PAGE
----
The Belfair project received $1.86 million from the state’s capital budget. That meant Integrity was required to follow the state’s prevailing wage law. L&I enforces the law, which protects workers by setting the wages for specific work.

Because the project owner was a non-profit and not a public agency, the organization was not required to post a performance bond or hold money aside until the project was completed, called retainage, for situations like this.

“It’s important that agencies and non-profits understand that using public money on a project means it’s covered under prevailing wage,” Smith said. “The law’s safeguards would have assured protection for the workers’ wages.”

Belfair’s Hospitality, Unity, and Belonging (HUB) Senior Center, valued at a reported $3.5 million, opened in May 2016. At 15,000 square feet, the structure houses a thrift store, meeting space, and kitchen. PHC Construction of Bainbridge Island was the prime contractor.

Photo credit: Faith in Action

Fatal Fall Investigation Results in Citation and Fine for Aberdeen, WA Lumber Mill

An Aberdeen lumber mill has been fined $112,000 for safety violations following the death of a worker last April. Andrew Ward, 41, died when he fell from an elevated platform where he was working to the concrete surface below.

An investigation by the Washington State Department of Labor & Industries (L&I) has found and cited Sierra Pacific Industries for seven safety violations at the lumber mill where the incident happened.

L&I’s investigation found that a section of permanent yellow guardrail was removed from the 17-and-a-half-foot-high platform and replaced with yellow caution tape so that a crane could move some equipment. When Ward went to the edge of the platform to communicate with the crane operator below, he leaned forward and fell.

The investigation found that the employer knew that caution tape cannot be used in place of guardrails at a high elevation, but still regularly allowed it to happen. Additionally, the employer was required to provide workers with a fall protection system, such as a harness, lanyard and tie-off point, while working on the elevated platform without adequate guardrails, and when removing them.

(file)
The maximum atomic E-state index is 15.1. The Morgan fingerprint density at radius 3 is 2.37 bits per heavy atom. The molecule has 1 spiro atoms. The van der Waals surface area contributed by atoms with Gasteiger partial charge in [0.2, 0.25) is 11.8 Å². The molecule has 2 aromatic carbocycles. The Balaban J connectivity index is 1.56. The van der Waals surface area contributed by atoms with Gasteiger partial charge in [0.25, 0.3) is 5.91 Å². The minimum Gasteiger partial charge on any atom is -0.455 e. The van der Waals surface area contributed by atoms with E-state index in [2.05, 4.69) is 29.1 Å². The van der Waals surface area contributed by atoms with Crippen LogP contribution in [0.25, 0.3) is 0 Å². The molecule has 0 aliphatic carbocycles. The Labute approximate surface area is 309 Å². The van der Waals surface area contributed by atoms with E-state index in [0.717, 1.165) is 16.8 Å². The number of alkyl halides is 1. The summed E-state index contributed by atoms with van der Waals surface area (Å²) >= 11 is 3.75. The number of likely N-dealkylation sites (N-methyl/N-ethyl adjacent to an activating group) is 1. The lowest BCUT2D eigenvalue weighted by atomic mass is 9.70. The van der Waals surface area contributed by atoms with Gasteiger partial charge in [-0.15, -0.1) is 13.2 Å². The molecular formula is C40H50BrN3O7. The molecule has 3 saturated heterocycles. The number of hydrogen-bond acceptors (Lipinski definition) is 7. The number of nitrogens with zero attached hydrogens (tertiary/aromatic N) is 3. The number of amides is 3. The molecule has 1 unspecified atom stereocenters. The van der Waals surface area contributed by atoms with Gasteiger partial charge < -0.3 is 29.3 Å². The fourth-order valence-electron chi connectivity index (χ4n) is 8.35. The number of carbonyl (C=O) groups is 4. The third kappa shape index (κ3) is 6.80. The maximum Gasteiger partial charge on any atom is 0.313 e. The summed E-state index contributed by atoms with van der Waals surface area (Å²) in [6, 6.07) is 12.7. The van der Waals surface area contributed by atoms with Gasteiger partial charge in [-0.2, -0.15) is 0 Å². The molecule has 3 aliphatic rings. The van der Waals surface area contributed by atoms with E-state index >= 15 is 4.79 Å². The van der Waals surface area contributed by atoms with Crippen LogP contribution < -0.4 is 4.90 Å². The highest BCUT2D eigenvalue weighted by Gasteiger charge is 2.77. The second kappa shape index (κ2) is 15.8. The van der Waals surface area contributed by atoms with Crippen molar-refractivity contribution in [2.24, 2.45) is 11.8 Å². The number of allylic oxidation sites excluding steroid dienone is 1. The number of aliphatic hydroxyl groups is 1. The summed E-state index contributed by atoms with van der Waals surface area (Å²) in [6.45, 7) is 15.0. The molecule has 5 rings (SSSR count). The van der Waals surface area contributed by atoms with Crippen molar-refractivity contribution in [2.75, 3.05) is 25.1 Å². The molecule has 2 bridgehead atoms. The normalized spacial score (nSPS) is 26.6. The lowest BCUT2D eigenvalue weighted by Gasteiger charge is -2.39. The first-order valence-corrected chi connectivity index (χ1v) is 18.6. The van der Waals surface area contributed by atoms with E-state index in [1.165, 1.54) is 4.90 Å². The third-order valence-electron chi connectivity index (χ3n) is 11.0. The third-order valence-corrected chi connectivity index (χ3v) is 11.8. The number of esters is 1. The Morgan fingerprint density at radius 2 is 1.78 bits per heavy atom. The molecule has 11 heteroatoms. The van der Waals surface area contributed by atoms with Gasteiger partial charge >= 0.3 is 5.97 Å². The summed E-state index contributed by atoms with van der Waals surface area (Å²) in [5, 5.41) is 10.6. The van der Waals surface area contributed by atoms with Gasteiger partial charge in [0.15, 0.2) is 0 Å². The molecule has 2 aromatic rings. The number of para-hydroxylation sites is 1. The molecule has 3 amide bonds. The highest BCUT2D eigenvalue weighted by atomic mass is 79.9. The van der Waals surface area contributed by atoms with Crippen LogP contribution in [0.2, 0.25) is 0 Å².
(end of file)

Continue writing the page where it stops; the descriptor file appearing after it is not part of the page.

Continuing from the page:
As a result, Sierra Pacific has been cited for a willful violation, the most serious, with the maximum penalty of $70,000 for not ensuring that an open-sided work platform was adequately guarded and for not ensuring employees wore fall protection equipment.

“A death like this is especially tragic because it was completely preventable by using proper fall protection and following safe work practices,” said Anne Soiza, L&I’s assistant director for the Division of Occupational Safety and Health. “Falls are the leading cause of worker deaths and immediate hospitalizations. Employers need to be vigilant about preventing falls.”

The employer was cited for an additional six serious violations, each with the maximum penalty of $7,000. Those violations covered a range of serious hazards that exposed workers to harm, including ineffective safety and health training; a safety program that wasn’t tailored to company operations; inadequate personal protective equipment training; untrained crane personnel; and not following safety precautions required for open flame work.

Because of the willful violation that led to the death of a worker, Sierra Pacific Industries has been placed on the severe violator list and will be subject to follow-up inspections to determine if the conditions still exist in the future.

The company has appealed the violations.

Photo credit: Safety poster by Gravitec Systems, providers of training, equipment and testing.